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Does A Media Mix Mindset Limit Marcom Effectiveness?

November 25, 2009

Should media allocation strategies continue to play a preeminent role in marcom planning decisions?

To answer this question, let’s begin with an analogy:  how investors make decisions.

Investors typically hold one of two basic philosophies: top down or bottom up. Top down investors analyze the markets, determine which asset classes (stocks, bonds, commodities, etc.) offer the best risk/reward opportunities, and allocate accordingly. Once the basic allocation mix is decided, these investors will allocate further within each asset class. For example, stocks have several characteristics: growth vs. value, large vs. small, emerging vs. developed countries. And within these characteristics lie various sectors: financials, healthcare, telecommunications, etc. The resulting portfolio of investments will ideally reflect this series of macro to micro decisions.

Bottom up investors see a market of stocks, not a ‘stock market’. They start their decision making process by analyzing a wide array of investments, and their portfolios are the result of picking individual securities – a bottom up process. Warren Buffet is a well-known bottom up investor.

When it comes to marketing communication decisions, most brand marketers adhere to a top down philosophy, relying on techniques such as media mix modeling to provide a framework for budgets and strategy. This philosophy makes a lot of sense when your marcom universe consists solely of one-to-many channels (TV, radio, print), where commercial messages are directed at a passive audience.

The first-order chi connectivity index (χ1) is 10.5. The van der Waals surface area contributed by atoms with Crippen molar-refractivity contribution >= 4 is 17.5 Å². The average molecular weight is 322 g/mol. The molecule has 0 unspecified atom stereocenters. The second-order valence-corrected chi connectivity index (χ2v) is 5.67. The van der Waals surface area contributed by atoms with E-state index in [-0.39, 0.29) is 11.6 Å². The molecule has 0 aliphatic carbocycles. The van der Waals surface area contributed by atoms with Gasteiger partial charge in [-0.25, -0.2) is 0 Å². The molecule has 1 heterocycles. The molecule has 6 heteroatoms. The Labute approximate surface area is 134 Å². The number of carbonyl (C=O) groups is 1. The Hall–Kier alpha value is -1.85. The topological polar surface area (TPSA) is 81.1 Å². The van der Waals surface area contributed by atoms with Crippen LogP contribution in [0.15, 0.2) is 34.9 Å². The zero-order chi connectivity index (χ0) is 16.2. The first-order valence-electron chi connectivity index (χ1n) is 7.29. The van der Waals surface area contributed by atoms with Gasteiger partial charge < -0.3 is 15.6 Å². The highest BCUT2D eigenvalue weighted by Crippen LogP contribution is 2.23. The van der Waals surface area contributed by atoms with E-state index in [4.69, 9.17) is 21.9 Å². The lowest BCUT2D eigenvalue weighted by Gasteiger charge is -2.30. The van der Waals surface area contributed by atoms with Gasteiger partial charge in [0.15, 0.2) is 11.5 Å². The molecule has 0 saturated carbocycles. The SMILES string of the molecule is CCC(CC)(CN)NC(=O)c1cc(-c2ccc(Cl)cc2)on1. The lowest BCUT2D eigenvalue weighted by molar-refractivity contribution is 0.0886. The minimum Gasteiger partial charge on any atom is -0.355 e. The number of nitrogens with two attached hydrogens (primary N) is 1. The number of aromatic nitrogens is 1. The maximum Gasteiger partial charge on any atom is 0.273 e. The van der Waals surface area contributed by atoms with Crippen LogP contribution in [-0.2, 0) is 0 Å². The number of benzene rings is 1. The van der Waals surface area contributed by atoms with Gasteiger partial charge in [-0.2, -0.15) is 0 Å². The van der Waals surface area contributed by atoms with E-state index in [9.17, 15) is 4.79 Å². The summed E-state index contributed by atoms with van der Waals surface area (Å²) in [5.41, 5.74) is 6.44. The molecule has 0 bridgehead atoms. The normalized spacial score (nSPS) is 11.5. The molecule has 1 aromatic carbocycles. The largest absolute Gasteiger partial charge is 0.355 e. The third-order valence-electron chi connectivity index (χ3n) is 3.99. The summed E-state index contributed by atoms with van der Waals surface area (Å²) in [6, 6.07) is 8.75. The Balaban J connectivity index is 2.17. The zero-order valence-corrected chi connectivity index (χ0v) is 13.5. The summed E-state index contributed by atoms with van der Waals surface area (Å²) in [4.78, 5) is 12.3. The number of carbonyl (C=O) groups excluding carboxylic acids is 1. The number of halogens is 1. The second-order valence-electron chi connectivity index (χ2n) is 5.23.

But does the top down philosophy break down when the importance of one-to-one marketing communications grows in importance, where the consumer is viewed as a participant instead of an audience? Do media mix models adequately weigh conversational marketing activities such as experiential marketing, social media, customer service, and sale training?

And what does a bottom up approach look like? Do we begin by imagining possible consumer experiences first and let the media mix chips fall where they may? Or do we create better media allocation models? Or simply continue using the current models while acknowledging their limitations?

I would hope marketers recognize the pitfalls of following an exclusive top down approach. We shouldn’t limit the potential of more interactive marketing communication channels by following a philosophy devised in a one-to-many media world.

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